How much of Ohio’s coal generation will have trouble competing with renewables in 2025, compared to now?
The report forecasts more than a ninefold jump in the amount of Ohio coal generation whose future costs would be at least 25 percent higher than new solar or wind energy — from 709 MW in 2018 to 6,772 MW in 2025.
Which state will have the most coal generation at risk from renewable energy competition?
Indiana will have the most coal generation with marginal costs at least 25 percent more than renewables, with more than 11,500 MW of current coal generation likely unable to compete with solar or wind energy by 2025.
Among other Midwestern states, Wisconsin, Michigan and Illinois will have a combined total of more than 20,000 MW of current coal generation that could face significant price competition from renewables by 2025.
What numbers did the researchers use for their analysis?
The researchers calculated coal plants’ marginal costs using publicly available databases. Numbers used to determine the levelized cost of energy for wind or solar energy came from datasets from the National Oceanic and Atmospheric Administration, satellite data, materials from the National Renewable Energy Laboratory and other information. The analysis adjusted renewables’ costs to reflect those resources’ projected availability.
Were any costs for coal plants left out of the analysis?
The report only considered marginal costs for coal plants, not their overhead costs or debt service for capital improvements. Those omissions actually make coal look more favorable than it really is, O’Boyle said.
Were any benefits for coal plants left out?
The report didn’t add in any value for the timing of when coal plant generation might be available, versus wind or solar energy. Most coal plants “aren’t that responsive anyway,” Gimon said. “So it’s less of a feature than for a gas plant.”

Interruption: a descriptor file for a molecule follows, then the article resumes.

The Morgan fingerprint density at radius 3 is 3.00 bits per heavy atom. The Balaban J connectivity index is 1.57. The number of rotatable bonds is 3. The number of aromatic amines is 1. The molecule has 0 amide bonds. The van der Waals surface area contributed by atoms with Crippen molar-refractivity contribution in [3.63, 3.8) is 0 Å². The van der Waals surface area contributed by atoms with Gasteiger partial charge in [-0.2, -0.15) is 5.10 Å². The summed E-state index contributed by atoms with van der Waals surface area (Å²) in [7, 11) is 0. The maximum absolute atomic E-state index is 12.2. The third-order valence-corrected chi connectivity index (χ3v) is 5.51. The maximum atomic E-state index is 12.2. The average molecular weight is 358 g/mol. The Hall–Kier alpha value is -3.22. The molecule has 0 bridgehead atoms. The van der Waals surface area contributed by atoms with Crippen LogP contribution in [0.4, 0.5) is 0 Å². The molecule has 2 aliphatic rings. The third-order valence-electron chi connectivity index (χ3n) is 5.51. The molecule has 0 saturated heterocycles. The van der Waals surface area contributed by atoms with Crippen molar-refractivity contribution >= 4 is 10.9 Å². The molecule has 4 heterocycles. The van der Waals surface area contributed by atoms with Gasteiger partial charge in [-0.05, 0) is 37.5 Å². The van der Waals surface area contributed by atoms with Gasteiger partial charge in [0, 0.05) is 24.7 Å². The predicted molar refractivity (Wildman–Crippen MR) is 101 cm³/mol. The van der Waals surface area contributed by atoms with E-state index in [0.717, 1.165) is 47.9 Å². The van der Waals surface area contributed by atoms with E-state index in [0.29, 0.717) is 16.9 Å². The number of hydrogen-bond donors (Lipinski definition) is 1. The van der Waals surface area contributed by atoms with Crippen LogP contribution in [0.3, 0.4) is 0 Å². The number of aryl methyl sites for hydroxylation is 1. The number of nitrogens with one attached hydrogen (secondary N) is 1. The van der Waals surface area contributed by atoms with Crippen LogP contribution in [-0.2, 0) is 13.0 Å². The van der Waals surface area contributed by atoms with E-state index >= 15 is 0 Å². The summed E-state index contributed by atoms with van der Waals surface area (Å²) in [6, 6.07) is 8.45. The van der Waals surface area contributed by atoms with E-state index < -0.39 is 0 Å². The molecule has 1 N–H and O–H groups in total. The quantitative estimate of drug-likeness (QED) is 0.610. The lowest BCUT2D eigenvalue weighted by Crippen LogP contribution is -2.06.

On the flip side, solar facilities generally produce their highest levels of electricity during the summer when demand is high, he noted. Energy storage could also smooth out the variability of renewable resources. And costs for that or other grid services could be offset if cheaper renewable energy was brought in from facilities farther than 35 miles away. Transporting electricity for long distances is fairly standard for Ohio and elsewhere in the PJM territory, as well as other parts of the country.
If coal plants are such a bad deal, why aren’t utilities and other companies just closing them?
In Ohio, it’s partly because regulators have allowed utilities to pass the costs of some uneconomic coal plants on to customers.
In 2011, for example, American Electric Power, FirstEnergy, Dayton Power & Light and Duke Energy extended their obligations to buy electricity from two 1950s-era coal plants, known as the OVEC plants. The Public Utilities Commission of Ohio approved rate plans for AEP, Duke Energy and DP&L’s utilities that let them pass those costs on to all their customers, regardless of whom they chose as their energy supplier.